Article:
US Dollar strengthens after Trump appearance, hawkish Fed comments

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1 March 2017


The US Dollar rallied to its strongest position in seven weeks this morning following Donald Trump’s long awaited speech to Congress overnight and some hawkish comments from Federal Reserve officials.

peaking in front of Congress for the first time, Trump claimed there would be a broad overhaul of the US immigration system and pledged to pursue massive tax relief for the middle class. While investors were left slightly underwhelmed by the lack of details from the President, hawkish comments from senior Federal Reserve members Williams and Dudley more than made up for the disappointment by keeping the door firmly open to a March interest rate hike.

President of the San Francisco Fed John Williams said that a March hike was up for “serious consideration”, while Dudley suggested that the case for tightening monetary policy had become “a lot more compelling”. A string of hawkish rhetoric from Fed members in the past few days has ramped up expectations that interest rates in the US will be raised later this month. Fed futures are now pricing in around an 80% chance of this being the case compared to a mere 30% as recently as last week.

Traders mostly overlooked the very impressive release of the latest consumer confidence index that suggested activity in the world’s largest economy is on course to pick up pace in the coming months. The monthly index soared to its highest level since July 2001 in February (Figure 1), with consumers in the US more upbeat about future prospects for both business and labour market conditions. This bodes particularly well for growth prospects in the US in the coming quarters.

Figure 1: US Consumer Confidence (2012 – 2017)

Sterling remained under pressure for a second day against the Euro on Tuesday. Scottish First Minister Nicola Sturgeon claimed in a newspaper article that the “sheer intransigence” on the part of the government over the Brexit process could lead to a second independence referendum. While talk of another referendum could be unsettling for the Pound in the short term, we think the British government is unlikely to green light one while the Brexit negotiations are ongoing.

Federal Reserve members Kaplan and Brainard will be speaking this afternoon. Manufacturing PMI’s are also due for release across both sides of the Atlantic.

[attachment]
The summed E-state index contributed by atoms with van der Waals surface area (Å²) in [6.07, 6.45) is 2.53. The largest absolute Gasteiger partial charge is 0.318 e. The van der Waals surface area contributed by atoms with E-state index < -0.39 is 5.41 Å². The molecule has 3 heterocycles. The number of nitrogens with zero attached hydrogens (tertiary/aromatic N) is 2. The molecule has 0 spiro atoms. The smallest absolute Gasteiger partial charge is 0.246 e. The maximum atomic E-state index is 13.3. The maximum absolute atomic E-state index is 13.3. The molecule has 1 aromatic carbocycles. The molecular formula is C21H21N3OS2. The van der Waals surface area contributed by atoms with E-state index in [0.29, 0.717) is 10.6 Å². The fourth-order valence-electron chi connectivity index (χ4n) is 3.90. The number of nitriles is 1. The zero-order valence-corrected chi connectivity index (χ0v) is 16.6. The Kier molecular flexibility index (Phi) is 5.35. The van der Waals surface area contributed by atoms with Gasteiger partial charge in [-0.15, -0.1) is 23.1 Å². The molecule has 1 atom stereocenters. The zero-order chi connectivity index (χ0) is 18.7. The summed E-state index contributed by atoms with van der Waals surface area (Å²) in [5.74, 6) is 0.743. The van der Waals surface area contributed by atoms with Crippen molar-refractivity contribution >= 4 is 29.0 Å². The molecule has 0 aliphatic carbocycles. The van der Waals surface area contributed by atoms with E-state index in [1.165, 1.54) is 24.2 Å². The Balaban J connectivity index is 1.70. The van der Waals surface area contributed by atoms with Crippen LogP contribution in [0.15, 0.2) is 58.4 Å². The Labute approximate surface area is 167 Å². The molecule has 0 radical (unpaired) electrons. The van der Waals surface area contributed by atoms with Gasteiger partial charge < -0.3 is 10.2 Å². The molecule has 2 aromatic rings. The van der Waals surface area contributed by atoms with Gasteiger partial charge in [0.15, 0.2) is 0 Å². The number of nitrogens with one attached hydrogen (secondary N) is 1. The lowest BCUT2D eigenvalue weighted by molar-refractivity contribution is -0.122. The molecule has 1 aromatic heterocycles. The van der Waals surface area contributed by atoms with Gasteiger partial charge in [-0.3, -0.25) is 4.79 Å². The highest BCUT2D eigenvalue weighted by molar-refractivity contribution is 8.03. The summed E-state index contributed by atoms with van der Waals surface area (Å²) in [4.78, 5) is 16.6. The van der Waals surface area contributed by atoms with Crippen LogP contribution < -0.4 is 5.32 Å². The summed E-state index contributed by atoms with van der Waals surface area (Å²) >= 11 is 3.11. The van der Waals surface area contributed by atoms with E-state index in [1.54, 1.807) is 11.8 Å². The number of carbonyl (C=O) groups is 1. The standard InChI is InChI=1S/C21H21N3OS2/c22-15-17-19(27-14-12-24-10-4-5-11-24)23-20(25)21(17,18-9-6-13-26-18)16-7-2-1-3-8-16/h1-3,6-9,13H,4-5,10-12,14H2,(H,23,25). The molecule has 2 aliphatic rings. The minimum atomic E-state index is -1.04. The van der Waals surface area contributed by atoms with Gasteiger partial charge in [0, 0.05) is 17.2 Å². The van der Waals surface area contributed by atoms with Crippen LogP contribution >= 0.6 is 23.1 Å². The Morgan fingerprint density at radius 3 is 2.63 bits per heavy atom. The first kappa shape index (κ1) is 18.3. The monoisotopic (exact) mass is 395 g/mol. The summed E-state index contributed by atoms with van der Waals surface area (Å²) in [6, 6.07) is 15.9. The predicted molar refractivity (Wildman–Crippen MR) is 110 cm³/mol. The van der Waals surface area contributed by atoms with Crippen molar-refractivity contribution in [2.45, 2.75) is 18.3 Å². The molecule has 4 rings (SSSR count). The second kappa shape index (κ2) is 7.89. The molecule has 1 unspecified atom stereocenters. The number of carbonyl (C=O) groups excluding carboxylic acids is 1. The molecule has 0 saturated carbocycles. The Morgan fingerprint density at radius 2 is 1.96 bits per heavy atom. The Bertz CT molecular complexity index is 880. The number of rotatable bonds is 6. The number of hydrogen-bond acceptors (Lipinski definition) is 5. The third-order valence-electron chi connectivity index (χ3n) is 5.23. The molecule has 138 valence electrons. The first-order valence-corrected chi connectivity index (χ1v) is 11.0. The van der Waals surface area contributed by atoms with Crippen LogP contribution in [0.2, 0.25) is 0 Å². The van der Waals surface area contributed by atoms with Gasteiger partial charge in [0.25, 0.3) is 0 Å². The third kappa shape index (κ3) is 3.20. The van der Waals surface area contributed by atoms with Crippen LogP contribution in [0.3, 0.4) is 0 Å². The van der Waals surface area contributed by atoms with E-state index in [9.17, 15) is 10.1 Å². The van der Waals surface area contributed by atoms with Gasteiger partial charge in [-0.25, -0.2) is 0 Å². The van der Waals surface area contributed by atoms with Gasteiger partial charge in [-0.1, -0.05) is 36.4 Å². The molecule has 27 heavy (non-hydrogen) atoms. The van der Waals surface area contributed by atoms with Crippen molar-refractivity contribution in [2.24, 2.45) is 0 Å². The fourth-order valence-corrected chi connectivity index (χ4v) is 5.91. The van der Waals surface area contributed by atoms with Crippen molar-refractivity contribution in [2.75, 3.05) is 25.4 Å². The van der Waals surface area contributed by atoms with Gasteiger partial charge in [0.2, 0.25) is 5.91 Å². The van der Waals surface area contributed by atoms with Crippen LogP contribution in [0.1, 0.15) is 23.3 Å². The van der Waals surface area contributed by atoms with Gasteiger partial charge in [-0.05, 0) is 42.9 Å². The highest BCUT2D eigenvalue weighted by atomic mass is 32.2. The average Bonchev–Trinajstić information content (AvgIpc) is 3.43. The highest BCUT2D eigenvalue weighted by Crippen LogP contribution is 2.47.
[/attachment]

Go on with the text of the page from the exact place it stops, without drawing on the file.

Major currencies in detail


Sterling traded within a fairly narrow range yesterday, although fell 0.3% against the Dollar overnight on ramped up Fed hike expectations.

A lack of any economic data releases in the UK whatsoever on Tuesday meant that the Pound remained stick within a tight band throughout much of trading. New Bank of England Deputy Governor Charlotte Hogg spoke yesterday, claiming that her dependence on above-target inflation would depend on the events that triggered higher prices. She also hinted that the central bank remained a long way off unwinding its existing quantitative easing programme launched in the wake of the financial crisis.

This morning’s manufacturing PMI for February is expected to dip slightly on previous when released this morning.


The Euro rose for the second day against the US Dollar yesterday, although fell off sharply 0.5% during Asian trading.

Inflation data out on Tuesday was consistent with the theme of a general improvement in economic conditions in the Eurozone. Consumer price growth in Italy accelerated to 1.5% in February from 1.0%, while inflation in France increased month-on-month, having declined in January. This bodes fairly well for Thursday’s Euro-wide inflation data which is expected to show prices accelerated by above 2% year-on-year for the first time in four years.

The monthly manufacturing PMI in the Eurozone is expected to remain unchanged when released this morning.


Concerns about Trump’s speech overnight caused the Dollar to end London trading lower, although it rallied sharply 0.5% against its major peers on Wednesday morning, buoyed by comments from Fed officials.

The GDP estimate for the fourth quarter in the US was revised modestly downwards yesterday. Growth in the final three months of last year came in at a reasonably healthy 1.9% annualised. While slightly disappointing the report revealed that consumer spending remained robust at the end of last year, with investors optimistic that domestic activity could receive a boost from Donald Trump’s infrastructure spending later this year.

Trump’s comments last night are likely to drive trading for much of today. The ISM manufacturing PMI at 15:00 UK time will be the main economic data release on Wednesday.